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October 17, 1986 - Image 16

Resource type:
Text
Publication:
The Michigan Daily, 1986-10-17
Note:
This is a tabloid page

Disclaimer: Computer generated plain text may have errors. Read more about this.

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V V

V WI V

Music

Philly's Jo
The Johnsons
BREAK TOMORROW'S DAY
Restless
The Johnsons are a great band.
Pure and simple.
Avoiding all of the current
musical fashions, trends, and
overhyped images, Philadelphia's
Johnsons are a breath of fresh air in
modern rock and roll. They pay
homage to their roots- the clean
'60s hooks, a touch of ringing
guitar lines- and tie it all up with
their own strengths. The sound is
nothing unfamiliar, but warmly
greeted just the same.
There's no need to worry about
any overly intellectual or
pretentious songwriting with The
Johnsons. They rely heavily on
love songs, simple lyrics like You
don't make me feel good anymore
("Call Your Name"), but throw in
just enough conviction- and a
little bit more- to make the tunes
stick. And stick hard they do.
This catchy, pure pop approach
is what makes "Break Tomorrow's
Day" such a fine debut LP. The
record is just loaded with wonderful
goods, from the swirling fury of
"Love You So" to the clean-edged
R&R of "Burning Desire."
Vocalist Adam Miller has a
distinctive growl of a voice which
reminds one of R.E.M.'s Michael
Stipe in spots, despite his own
more discernable pronunciation.
Miller's low range is balanced by
guitarist Mike Morrison's own
singing, with his persistently
teasing harmonies that surround
every chorus and then some. And
one is easily won over by the
band's fatal hooks.
There isn't a poor track to be
found on this record, although some
certainly hit harder than others.
Side one takes a slight slow turn on
"Call Your Name," which drags a
little (perhaps it's just too long),
but is more than made up for by
The Johnsons' good sense in
choosing to cover Peter Laughner's
(of Pere Ubu) "Sylvia Plath," a
doozy of a song with shimmering,
drop-dead guitar playing. These
guys play hard enough to bring her
tragic figure back from the dead.
And side two features the frenetic,
touch-and-go title track.
The Johnsons are a great pop
band. They boldly go where many
have gone before, yet they do it
with so much earnesty and a
profound sense of the appropriate
that the result is purely theirs.-
Pure and simple.
-Beth Fertig

hnsons: a great new band, pure and simple

J

INTERVIEW
Con inued from Page 8
kinds of ways in which the
government limits what the
University can and cannot do, so
it's not completely autonomous to
begin with. It's an artificial issue.
D: Last year FSACC tried to get
an honorary degree from the
University for Nelson Mandela (the
jailed leader of the African National
Congress), but you were stopped by
a Regents' bylaw which requires a
degree candidate to attend the
graduation ceremony. The
administration says it's not
possible to honor Mandela this year
because a committee reviewing the
bylaw will not have a recom-
mendation in time.
R: We've read that in The Daily.
Members of the administration have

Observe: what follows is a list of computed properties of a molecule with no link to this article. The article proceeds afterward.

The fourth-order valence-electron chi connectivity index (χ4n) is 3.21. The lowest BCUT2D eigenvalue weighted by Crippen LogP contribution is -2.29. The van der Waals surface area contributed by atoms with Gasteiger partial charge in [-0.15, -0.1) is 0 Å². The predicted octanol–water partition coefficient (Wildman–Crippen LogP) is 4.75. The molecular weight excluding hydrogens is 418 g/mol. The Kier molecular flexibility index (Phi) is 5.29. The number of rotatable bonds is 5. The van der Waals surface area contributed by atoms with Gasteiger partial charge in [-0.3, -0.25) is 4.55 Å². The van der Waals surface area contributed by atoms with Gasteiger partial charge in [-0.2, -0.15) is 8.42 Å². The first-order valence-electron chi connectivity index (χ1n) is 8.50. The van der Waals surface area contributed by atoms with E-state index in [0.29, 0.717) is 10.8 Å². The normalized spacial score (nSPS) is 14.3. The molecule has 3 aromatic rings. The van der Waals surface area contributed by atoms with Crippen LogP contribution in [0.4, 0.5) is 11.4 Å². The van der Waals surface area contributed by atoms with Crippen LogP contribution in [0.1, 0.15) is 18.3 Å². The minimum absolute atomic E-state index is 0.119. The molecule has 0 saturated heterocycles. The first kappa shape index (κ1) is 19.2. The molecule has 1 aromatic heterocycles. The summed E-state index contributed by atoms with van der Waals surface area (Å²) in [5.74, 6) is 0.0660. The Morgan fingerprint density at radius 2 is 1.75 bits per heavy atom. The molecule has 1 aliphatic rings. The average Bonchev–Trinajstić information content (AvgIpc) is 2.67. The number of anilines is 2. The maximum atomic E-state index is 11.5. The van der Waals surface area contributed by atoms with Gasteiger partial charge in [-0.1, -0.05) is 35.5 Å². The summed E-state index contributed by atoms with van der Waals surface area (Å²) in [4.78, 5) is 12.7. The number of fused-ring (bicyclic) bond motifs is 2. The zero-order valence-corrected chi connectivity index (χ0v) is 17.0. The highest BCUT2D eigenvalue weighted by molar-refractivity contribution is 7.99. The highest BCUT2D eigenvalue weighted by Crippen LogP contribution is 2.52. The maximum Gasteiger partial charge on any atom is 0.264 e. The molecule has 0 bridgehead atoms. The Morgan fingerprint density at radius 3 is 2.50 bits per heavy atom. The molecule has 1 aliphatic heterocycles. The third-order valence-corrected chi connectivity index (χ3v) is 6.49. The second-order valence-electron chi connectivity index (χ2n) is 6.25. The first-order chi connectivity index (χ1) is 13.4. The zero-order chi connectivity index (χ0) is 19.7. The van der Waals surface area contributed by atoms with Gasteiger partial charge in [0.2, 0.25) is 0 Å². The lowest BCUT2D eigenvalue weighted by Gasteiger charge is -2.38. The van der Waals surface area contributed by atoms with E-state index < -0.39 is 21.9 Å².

said that whatever the committee
comes up with won't be applicable
until next year, and that's
something that we want to
challenge. The committee is already
beginning to meet. I don't see any
reason why, regardless of how long
it takes to deliberate, they've
already determined that nothing can
be done this year. Frequently,
committees like this are a stalling
tactic to avoid dealing with
controversial issues.
D: How do you plan to force the
University to speed up?
R: Well, we have the strategy of
trying to mobilize lots of people
around political issues, and that's
the only resource we have. At the
point we feel we have a majority
consensus, we'll try to make that
known to the administration.
D: Do you have any kind of civil
disobedience planned?
R: Well, yeah. Again, we want to
operate in many ways and we want
to employ as many tactics as we
can to press this issue. And civil
disobedience is not something fun
or something without sacrifice or
something that you do frivolously,
and it's not the first thing that we
consider. We feel the issue is so
important, that it's not something
that we rule out either.
D: Originally the shanty was
approved by the administration to
be up for just two weeks. How do
you justify leaving it up?
R: Well, I guess whether we got an
okay from the administration or not
was a secondary consideration
because we intended to build it
anyway. We told the
administration, as a matter of
courtesy so they would know what
was happening. We decided to have
it up longer because we got a such
a good response, involving people
from diverse sectors of the campus.
We had people from the rugby
team, the crew team, sororities and
fraternities-it was doing more than
we thought it would in terms of
educating people and making a
statement. And we didn't think it
would be appropriate, in that
context, to tear it down.

D: The shanty's been destroyed a
few times, hasn't it?
R: Yes, it's been completely
destroyed fourbtimes, and it's
periodically been vandalized. In a
way it's surprising, but in another
way it isn't. I maintain adamantly
that the people who attack it are
racists, and people have found sort
of silly ways of responding to that.
But people know what it represents.
D: Many students say they don't
have time to get involved in a
cause, yet you're a student, a
teacher, a mother, a wife, and an
activist. How do you manage?